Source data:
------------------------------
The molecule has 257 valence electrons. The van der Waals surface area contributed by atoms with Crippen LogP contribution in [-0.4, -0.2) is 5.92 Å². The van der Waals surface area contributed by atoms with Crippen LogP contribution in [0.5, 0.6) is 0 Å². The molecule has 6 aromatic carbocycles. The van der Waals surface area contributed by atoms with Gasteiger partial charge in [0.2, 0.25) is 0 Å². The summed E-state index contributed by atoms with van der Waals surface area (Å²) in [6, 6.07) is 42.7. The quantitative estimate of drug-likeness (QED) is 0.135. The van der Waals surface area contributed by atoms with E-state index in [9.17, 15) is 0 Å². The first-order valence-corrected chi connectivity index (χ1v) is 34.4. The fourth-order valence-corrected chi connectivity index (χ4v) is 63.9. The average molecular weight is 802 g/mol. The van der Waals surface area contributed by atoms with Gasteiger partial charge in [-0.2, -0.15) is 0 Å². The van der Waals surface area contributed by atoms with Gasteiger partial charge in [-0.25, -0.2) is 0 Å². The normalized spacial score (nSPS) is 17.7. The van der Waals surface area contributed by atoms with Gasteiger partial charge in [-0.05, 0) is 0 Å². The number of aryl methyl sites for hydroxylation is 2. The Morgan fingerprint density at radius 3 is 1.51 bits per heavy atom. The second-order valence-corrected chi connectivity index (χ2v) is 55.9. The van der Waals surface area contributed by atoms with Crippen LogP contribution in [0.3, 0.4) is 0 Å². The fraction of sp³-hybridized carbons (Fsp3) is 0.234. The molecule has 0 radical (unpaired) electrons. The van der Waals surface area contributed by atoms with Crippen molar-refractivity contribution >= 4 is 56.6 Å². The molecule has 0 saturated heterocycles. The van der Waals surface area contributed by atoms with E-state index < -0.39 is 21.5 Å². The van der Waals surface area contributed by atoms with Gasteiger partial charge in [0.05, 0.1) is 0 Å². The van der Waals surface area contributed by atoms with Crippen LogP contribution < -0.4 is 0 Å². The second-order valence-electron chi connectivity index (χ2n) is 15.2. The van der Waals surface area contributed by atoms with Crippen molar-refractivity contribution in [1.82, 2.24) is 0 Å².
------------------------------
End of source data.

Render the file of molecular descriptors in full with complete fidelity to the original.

The molecule has 257 valence electrons. The van der Waals surface area contributed by atoms with Crippen LogP contribution in [-0.4, -0.2) is 5.92 Å². The van der Waals surface area contributed by atoms with Crippen LogP contribution in [0.5, 0.6) is 0 Å². The molecule has 6 aromatic carbocycles. The van der Waals surface area contributed by atoms with Gasteiger partial charge in [0.2, 0.25) is 0 Å². The summed E-state index contributed by atoms with van der Waals surface area (Å²) in [6, 6.07) is 42.7. The quantitative estimate of drug-likeness (QED) is 0.135. The van der Waals surface area contributed by atoms with E-state index in [9.17, 15) is 0 Å². The first-order valence-corrected chi connectivity index (χ1v) is 34.4. The fourth-order valence-corrected chi connectivity index (χ4v) is 63.9. The average molecular weight is 802 g/mol. The van der Waals surface area contributed by atoms with Gasteiger partial charge in [-0.2, -0.15) is 0 Å². The van der Waals surface area contributed by atoms with Gasteiger partial charge in [-0.25, -0.2) is 0 Å². The normalized spacial score (nSPS) is 17.7. The van der Waals surface area contributed by atoms with Gasteiger partial charge in [-0.05, 0) is 0 Å². The number of aryl methyl sites for hydroxylation is 2. The Morgan fingerprint density at radius 3 is 1.51 bits per heavy atom. The second-order valence-corrected chi connectivity index (χ2v) is 55.9. The van der Waals surface area contributed by atoms with Crippen LogP contribution in [0.3, 0.4) is 0 Å². The fraction of sp³-hybridized carbons (Fsp3) is 0.234. The molecule has 0 radical (unpaired) electrons. The van der Waals surface area contributed by atoms with Crippen molar-refractivity contribution >= 4 is 56.6 Å². The molecule has 0 saturated heterocycles. The van der Waals surface area contributed by atoms with E-state index < -0.39 is 21.5 Å². The van der Waals surface area contributed by atoms with Gasteiger partial charge in [0.05, 0.1) is 0 Å². The van der Waals surface area contributed by atoms with Crippen LogP contribution < -0.4 is 0 Å². The second-order valence-electron chi connectivity index (χ2n) is 15.2. The van der Waals surface area contributed by atoms with Crippen molar-refractivity contribution in [1.82, 2.24) is 0 Å².